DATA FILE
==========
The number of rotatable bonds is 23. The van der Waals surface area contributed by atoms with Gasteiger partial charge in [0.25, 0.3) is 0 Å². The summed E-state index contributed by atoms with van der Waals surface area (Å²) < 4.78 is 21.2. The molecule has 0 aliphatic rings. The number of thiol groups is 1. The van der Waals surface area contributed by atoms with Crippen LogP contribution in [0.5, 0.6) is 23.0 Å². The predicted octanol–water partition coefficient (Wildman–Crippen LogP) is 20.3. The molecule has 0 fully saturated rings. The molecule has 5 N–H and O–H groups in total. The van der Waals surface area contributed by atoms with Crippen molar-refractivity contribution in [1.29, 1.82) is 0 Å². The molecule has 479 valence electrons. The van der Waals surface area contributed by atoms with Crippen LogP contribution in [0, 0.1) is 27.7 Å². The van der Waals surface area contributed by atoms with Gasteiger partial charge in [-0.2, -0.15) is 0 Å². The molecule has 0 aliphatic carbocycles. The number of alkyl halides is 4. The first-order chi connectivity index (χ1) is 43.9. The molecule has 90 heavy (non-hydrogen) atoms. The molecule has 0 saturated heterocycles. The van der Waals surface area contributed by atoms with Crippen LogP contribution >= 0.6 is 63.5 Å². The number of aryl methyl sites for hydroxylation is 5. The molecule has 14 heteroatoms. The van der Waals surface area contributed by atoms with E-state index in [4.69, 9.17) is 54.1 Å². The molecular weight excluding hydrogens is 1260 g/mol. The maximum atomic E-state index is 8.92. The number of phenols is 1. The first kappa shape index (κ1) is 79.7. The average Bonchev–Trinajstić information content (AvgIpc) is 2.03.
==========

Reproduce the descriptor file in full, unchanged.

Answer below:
The number of rotatable bonds is 23. The van der Waals surface area contributed by atoms with Gasteiger partial charge in [0.25, 0.3) is 0 Å². The summed E-state index contributed by atoms with van der Waals surface area (Å²) < 4.78 is 21.2. The molecule has 0 aliphatic rings. The number of thiol groups is 1. The van der Waals surface area contributed by atoms with Crippen LogP contribution in [0.5, 0.6) is 23.0 Å². The predicted octanol–water partition coefficient (Wildman–Crippen LogP) is 20.3. The molecule has 0 fully saturated rings. The molecule has 5 N–H and O–H groups in total. The van der Waals surface area contributed by atoms with Crippen molar-refractivity contribution in [1.29, 1.82) is 0 Å². The molecule has 479 valence electrons. The van der Waals surface area contributed by atoms with Crippen LogP contribution in [0, 0.1) is 27.7 Å². The van der Waals surface area contributed by atoms with Gasteiger partial charge in [-0.2, -0.15) is 0 Å². The molecule has 0 aliphatic carbocycles. The number of alkyl halides is 4. The first-order chi connectivity index (χ1) is 43.9. The molecule has 90 heavy (non-hydrogen) atoms. The molecule has 0 saturated heterocycles. The van der Waals surface area contributed by atoms with Crippen LogP contribution >= 0.6 is 63.5 Å². The number of aryl methyl sites for hydroxylation is 5. The molecule has 14 heteroatoms. The van der Waals surface area contributed by atoms with E-state index in [4.69, 9.17) is 54.1 Å². The molecular weight excluding hydrogens is 1260 g/mol. The maximum atomic E-state index is 8.92. The number of phenols is 1. The first kappa shape index (κ1) is 79.7. The average Bonchev–Trinajstić information content (AvgIpc) is 2.03.